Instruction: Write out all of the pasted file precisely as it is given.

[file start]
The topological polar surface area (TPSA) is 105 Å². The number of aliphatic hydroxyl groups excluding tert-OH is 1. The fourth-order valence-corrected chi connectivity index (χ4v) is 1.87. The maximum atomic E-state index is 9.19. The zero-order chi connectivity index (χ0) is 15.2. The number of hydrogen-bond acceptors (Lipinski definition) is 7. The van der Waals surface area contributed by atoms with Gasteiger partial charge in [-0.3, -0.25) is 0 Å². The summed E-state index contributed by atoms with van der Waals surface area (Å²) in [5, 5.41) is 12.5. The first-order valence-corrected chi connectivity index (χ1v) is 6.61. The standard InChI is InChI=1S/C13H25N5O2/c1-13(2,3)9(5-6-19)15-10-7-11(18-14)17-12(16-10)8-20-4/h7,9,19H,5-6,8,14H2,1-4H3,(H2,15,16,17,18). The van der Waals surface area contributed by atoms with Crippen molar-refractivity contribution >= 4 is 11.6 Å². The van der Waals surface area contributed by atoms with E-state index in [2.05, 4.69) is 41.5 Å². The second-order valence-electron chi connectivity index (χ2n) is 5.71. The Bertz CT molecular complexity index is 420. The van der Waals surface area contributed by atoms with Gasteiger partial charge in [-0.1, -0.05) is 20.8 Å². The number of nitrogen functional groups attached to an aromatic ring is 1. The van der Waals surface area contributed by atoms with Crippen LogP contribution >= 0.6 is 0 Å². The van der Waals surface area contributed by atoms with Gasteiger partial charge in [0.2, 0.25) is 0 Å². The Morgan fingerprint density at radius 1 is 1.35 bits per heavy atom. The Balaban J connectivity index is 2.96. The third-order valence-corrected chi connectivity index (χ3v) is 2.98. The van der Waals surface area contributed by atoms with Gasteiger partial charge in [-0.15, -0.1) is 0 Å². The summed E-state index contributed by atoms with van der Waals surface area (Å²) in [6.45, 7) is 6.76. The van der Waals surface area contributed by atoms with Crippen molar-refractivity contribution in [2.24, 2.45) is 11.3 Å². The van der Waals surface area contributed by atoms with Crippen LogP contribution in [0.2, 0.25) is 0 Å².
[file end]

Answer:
The topological polar surface area (TPSA) is 105 Å². The number of aliphatic hydroxyl groups excluding tert-OH is 1. The fourth-order valence-corrected chi connectivity index (χ4v) is 1.87. The maximum atomic E-state index is 9.19. The zero-order chi connectivity index (χ0) is 15.2. The number of hydrogen-bond acceptors (Lipinski definition) is 7. The van der Waals surface area contributed by atoms with Gasteiger partial charge in [-0.3, -0.25) is 0 Å². The summed E-state index contributed by atoms with van der Waals surface area (Å²) in [5, 5.41) is 12.5. The first-order valence-corrected chi connectivity index (χ1v) is 6.61. The standard InChI is InChI=1S/C13H25N5O2/c1-13(2,3)9(5-6-19)15-10-7-11(18-14)17-12(16-10)8-20-4/h7,9,19H,5-6,8,14H2,1-4H3,(H2,15,16,17,18). The van der Waals surface area contributed by atoms with Crippen molar-refractivity contribution >= 4 is 11.6 Å². The van der Waals surface area contributed by atoms with E-state index in [2.05, 4.69) is 41.5 Å². The second-order valence-electron chi connectivity index (χ2n) is 5.71. The Bertz CT molecular complexity index is 420. The van der Waals surface area contributed by atoms with Gasteiger partial charge in [-0.1, -0.05) is 20.8 Å². The number of nitrogen functional groups attached to an aromatic ring is 1. The van der Waals surface area contributed by atoms with Crippen LogP contribution >= 0.6 is 0 Å². The van der Waals surface area contributed by atoms with Gasteiger partial charge in [0.2, 0.25) is 0 Å². The Morgan fingerprint density at radius 1 is 1.35 bits per heavy atom. The Balaban J connectivity index is 2.96. The third-order valence-corrected chi connectivity index (χ3v) is 2.98. The van der Waals surface area contributed by atoms with Gasteiger partial charge in [-0.15, -0.1) is 0 Å². The summed E-state index contributed by atoms with van der Waals surface area (Å²) in [6.45, 7) is 6.76. The van der Waals surface area contributed by atoms with Crippen molar-refractivity contribution in [2.24, 2.45) is 11.3 Å². The van der Waals surface area contributed by atoms with Crippen LogP contribution in [0.2, 0.25) is 0 Å².